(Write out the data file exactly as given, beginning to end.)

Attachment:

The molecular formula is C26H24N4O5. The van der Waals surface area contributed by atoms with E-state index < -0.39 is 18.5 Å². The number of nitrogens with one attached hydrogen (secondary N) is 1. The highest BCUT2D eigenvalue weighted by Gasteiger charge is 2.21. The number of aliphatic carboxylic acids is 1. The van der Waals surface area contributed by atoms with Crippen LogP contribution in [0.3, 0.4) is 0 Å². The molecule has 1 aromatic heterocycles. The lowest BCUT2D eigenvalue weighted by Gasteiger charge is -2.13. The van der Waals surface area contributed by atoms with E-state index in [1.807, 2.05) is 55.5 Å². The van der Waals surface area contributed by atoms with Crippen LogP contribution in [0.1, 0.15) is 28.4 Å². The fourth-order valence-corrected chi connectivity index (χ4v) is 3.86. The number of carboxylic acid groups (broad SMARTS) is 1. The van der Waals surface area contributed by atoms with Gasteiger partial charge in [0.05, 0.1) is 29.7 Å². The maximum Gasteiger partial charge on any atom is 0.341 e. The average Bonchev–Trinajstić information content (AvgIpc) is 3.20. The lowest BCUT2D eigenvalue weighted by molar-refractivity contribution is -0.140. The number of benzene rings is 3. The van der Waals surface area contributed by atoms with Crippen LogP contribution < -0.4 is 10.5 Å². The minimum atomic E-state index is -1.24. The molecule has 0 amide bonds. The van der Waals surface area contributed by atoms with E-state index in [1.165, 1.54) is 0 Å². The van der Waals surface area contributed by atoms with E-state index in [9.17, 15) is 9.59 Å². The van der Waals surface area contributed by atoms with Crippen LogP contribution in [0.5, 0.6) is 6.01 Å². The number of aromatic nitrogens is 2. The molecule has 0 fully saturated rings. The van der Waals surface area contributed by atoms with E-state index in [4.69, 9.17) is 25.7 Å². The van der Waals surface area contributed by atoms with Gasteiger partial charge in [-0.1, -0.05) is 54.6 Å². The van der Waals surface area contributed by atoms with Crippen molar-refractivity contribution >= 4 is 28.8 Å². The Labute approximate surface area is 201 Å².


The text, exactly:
The molecular formula is C26H24N4O5. The van der Waals surface area contributed by atoms with E-state index < -0.39 is 18.5 Å². The number of nitrogens with one attached hydrogen (secondary N) is 1. The highest BCUT2D eigenvalue weighted by Gasteiger charge is 2.21. The number of aliphatic carboxylic acids is 1. The van der Waals surface area contributed by atoms with Crippen LogP contribution in [0.3, 0.4) is 0 Å². The molecule has 1 aromatic heterocycles. The lowest BCUT2D eigenvalue weighted by Gasteiger charge is -2.13. The van der Waals surface area contributed by atoms with E-state index in [1.807, 2.05) is 55.5 Å². The van der Waals surface area contributed by atoms with Crippen LogP contribution in [0.1, 0.15) is 28.4 Å². The fourth-order valence-corrected chi connectivity index (χ4v) is 3.86. The number of carboxylic acid groups (broad SMARTS) is 1. The van der Waals surface area contributed by atoms with Gasteiger partial charge in [0.05, 0.1) is 29.7 Å². The maximum Gasteiger partial charge on any atom is 0.341 e. The average Bonchev–Trinajstić information content (AvgIpc) is 3.20. The lowest BCUT2D eigenvalue weighted by molar-refractivity contribution is -0.140. The number of benzene rings is 3. The van der Waals surface area contributed by atoms with Crippen LogP contribution < -0.4 is 10.5 Å². The minimum atomic E-state index is -1.24. The molecule has 0 amide bonds. The van der Waals surface area contributed by atoms with E-state index in [1.165, 1.54) is 0 Å². The van der Waals surface area contributed by atoms with E-state index in [9.17, 15) is 9.59 Å². The van der Waals surface area contributed by atoms with Crippen LogP contribution in [0.5, 0.6) is 6.01 Å². The number of aromatic nitrogens is 2. The molecule has 0 fully saturated rings. The van der Waals surface area contributed by atoms with E-state index in [4.69, 9.17) is 25.7 Å². The van der Waals surface area contributed by atoms with Gasteiger partial charge in [-0.1, -0.05) is 54.6 Å². The van der Waals surface area contributed by atoms with Crippen molar-refractivity contribution >= 4 is 28.8 Å². The Labute approximate surface area is 201 Å².